Ashwin Assomull, a partner at the Parthenon Group, told a conference yesterday that the firm was going to “sit on the fence” over whether they could be beneficial to the sector or not.
A Mooc can be a cheaper way to provide education but “on the flip side it does reduce the revenues that are associated with introductory courses” he told the Gulf Education Conference and Exhibition in London.
The courses are “very accessible” for part-time or overseas students “but when you talk to employers across Asia, [and] a number of the emerging markets, employers don’t really rate any kind of online education as a signal of quality.”
“They still believe in bricks and mortar,” he said.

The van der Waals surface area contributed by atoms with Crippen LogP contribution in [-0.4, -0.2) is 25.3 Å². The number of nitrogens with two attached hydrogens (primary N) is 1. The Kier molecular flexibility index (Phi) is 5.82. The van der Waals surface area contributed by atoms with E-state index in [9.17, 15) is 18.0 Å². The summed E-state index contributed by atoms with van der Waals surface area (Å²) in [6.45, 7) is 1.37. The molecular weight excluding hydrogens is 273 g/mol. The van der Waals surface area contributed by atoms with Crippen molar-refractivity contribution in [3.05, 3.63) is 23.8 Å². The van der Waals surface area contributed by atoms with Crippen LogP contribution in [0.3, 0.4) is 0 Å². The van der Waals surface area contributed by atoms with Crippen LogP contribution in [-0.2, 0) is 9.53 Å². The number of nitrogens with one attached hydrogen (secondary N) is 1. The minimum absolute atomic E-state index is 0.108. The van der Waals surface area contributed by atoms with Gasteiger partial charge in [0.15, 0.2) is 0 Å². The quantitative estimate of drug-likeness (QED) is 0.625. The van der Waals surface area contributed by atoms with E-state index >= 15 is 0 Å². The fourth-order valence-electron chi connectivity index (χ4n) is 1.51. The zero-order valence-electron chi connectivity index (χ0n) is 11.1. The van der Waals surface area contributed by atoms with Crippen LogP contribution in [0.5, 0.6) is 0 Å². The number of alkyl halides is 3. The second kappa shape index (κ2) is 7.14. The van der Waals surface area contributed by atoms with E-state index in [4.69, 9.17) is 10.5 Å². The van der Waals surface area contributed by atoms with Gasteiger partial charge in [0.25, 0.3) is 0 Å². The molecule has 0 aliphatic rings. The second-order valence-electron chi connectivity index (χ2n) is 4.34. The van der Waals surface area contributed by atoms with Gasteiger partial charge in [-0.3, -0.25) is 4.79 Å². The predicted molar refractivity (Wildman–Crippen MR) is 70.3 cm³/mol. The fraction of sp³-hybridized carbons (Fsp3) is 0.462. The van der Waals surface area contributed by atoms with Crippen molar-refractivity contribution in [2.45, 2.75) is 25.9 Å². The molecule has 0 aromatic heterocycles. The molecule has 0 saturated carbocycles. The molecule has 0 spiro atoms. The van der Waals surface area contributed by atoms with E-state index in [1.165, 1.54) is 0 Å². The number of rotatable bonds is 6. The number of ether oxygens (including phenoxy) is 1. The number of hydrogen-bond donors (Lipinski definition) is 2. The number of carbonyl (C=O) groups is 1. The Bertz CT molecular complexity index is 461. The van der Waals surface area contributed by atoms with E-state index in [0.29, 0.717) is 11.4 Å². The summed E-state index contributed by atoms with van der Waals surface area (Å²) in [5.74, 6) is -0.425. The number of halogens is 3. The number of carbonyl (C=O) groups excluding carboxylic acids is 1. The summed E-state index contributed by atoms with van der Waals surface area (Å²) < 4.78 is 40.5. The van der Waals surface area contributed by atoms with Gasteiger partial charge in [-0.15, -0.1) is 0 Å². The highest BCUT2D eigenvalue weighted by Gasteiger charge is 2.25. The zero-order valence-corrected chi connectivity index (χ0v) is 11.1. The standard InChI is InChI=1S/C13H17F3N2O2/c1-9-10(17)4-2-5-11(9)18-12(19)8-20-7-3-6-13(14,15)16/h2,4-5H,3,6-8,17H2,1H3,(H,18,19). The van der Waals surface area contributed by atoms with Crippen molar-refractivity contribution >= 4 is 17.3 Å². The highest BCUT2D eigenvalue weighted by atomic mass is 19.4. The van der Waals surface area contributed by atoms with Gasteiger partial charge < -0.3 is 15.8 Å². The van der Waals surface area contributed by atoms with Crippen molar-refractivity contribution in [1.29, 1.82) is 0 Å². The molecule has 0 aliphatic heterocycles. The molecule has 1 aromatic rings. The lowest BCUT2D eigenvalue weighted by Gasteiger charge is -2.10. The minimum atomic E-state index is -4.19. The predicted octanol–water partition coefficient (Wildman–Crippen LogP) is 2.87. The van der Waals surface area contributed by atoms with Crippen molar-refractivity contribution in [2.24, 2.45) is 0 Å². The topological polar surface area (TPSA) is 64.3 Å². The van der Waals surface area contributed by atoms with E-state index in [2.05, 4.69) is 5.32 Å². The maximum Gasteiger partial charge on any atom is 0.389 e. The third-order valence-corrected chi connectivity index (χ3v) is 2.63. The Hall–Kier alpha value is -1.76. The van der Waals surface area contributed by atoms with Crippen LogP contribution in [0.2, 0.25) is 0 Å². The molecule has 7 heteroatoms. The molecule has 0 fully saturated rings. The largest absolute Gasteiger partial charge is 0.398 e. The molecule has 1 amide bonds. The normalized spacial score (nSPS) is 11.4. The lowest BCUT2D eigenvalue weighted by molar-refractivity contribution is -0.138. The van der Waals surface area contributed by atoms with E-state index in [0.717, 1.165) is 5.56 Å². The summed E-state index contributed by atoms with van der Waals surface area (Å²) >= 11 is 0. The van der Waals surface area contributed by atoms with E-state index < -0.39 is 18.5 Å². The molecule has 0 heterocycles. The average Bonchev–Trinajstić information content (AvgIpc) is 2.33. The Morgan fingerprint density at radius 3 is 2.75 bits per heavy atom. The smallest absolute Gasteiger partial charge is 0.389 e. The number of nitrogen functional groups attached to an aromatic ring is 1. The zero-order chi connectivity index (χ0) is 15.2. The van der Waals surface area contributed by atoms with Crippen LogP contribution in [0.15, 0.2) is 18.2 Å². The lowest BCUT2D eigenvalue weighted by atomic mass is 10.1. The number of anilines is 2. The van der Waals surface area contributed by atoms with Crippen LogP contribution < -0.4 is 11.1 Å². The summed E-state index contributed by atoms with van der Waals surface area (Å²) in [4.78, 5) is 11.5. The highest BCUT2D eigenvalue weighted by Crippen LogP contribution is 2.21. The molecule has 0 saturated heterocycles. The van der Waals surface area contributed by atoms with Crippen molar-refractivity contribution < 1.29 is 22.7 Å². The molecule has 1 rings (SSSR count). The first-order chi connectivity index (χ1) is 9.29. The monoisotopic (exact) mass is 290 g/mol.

Moocs could allow students to get access to a prestigious degree “sitting in Iran” but when Parthenon had surveyed potential international students, it had found they wanted to go abroad for the experience of another country, not just the content of the course.
The prospect of a job in the country where they had studied was also a big lure for students too, he added.
Dozens of highly ranked universities from across the world have signed up to Mooc platforms in the US, such as edX and Coursera, while a group of predominantly British universities are gearing up to launch a rival service, FutureLearn, in the autumn.
Earlier in his talk, Mr Assomull cast doubt on the idea that the internet would fundamentally transform the university experience. He pointed out that 30 years ago, the rise of computers had fuelled speculation that in the future all education would be done through a laptop – predictions that had not come true.
“There will be changes…but the [Parthenon] view is that it isn’t as much of a game changer as a lot of experts predict,” he said.